Conflict of Interest: The authors report no conflict of interest.
Article first published online: 1 APR 2013
© 2013 American Headache Society
Headache: The Journal of Head and Face Pain
Volume 54, Issue 2, pages 378–382, February 2014
How to Cite
Roussos, A. P. and Hirsch, A. R. (2014), Alliaceous Migraines. Headache: The Journal of Head and Face Pain, 54: 378–382. doi: 10.1111/head.12091
- Issue published online: 10 FEB 2014
- Article first published online: 1 APR 2013
- Manuscript Accepted: 20 FEB 2013
To report a migraineur with osmophobia and trigger to garlic and onion aroma.
While odors serve as a trigger in 70% of migraineurs, alliaceous aromas have been described only rarely. Furthermore, nor has more than one type of alliaceous odor acted as a trigger in the same individual. Neither has migraine with aura been described as precipitated by such aromas. A patient experiencing migraines with aura, triggered almost exclusively by alliaceous aromas, is described.
Case study: 32-year-old woman; 5 years previously felt nasal pruritis upon eating a red onion dip. Shortly thereafter, the mere aroma of raw onions caused a sensation of her throat closing along with an associated panic attack. Over the intervening years, upon exposure to onions and garlic aroma she experienced a fortification spectra and visual entopia, followed by a bipareital, crushing level 10/10 headache, burning eyes and nose, lacrimation, perioral paresthesias, generalized pruritis, nausea, fatigue, sore throat, dysarthria, confusion, dyspnea, palpitations, presyncopal sensations, hand spasms, tongue soreness, neck pain, phonophobia, and photophobia. These would persist for 1 hour after leaving the aroma. She was unresponsive to medication and would wear a surgical mask when out. The patient also experienced chemosensory complaints: dysosmias every few months; phantosmias of food or cleaning products every month for a minute of level 5/10 intensity; pallinosmia of onion or garlic odor for 30 minutes after exposure; and metallic pallinugeusia after eating with metal utensils.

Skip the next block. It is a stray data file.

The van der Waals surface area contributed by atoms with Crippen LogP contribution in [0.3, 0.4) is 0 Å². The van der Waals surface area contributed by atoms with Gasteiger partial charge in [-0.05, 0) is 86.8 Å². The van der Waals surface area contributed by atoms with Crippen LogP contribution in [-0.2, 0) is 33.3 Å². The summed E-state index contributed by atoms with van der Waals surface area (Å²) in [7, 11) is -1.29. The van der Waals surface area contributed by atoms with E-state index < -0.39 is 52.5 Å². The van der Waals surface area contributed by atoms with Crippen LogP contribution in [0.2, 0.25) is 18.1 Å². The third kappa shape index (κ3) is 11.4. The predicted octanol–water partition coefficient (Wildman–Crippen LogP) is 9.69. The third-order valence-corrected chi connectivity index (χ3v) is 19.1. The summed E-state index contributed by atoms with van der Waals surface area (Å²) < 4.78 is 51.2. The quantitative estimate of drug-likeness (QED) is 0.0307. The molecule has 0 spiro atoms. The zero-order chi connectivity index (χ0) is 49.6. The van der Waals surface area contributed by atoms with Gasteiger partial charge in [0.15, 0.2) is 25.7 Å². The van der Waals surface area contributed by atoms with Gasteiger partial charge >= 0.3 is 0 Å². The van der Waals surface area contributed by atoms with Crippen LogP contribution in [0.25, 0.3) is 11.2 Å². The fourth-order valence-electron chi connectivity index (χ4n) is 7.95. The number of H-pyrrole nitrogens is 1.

Neurological exam normal except for bilateral positive Hoffman reflexes.
Quick Smell Identification Test 3/3 and Brief Smell Identification Test 12/12 were normal. Magnetic resonance imaging and computed tomography with and without contrast normal. Allergy skin test was positive for garlic and onion. Nose plug and counter stimulation with peppermint prevented the onset of headaches and associated symptoms.
This is the first report of migraines with aura triggered by more than one alliaceous compound in the same individual. Possible mechanisms include odor induced, emotional change, vasomotor instability, trigeminal-induced neurogenic inflammation, and allergic response. In alliaceous and odor-induced migraines, a trial of counter stimulation and nose plugs is warranted.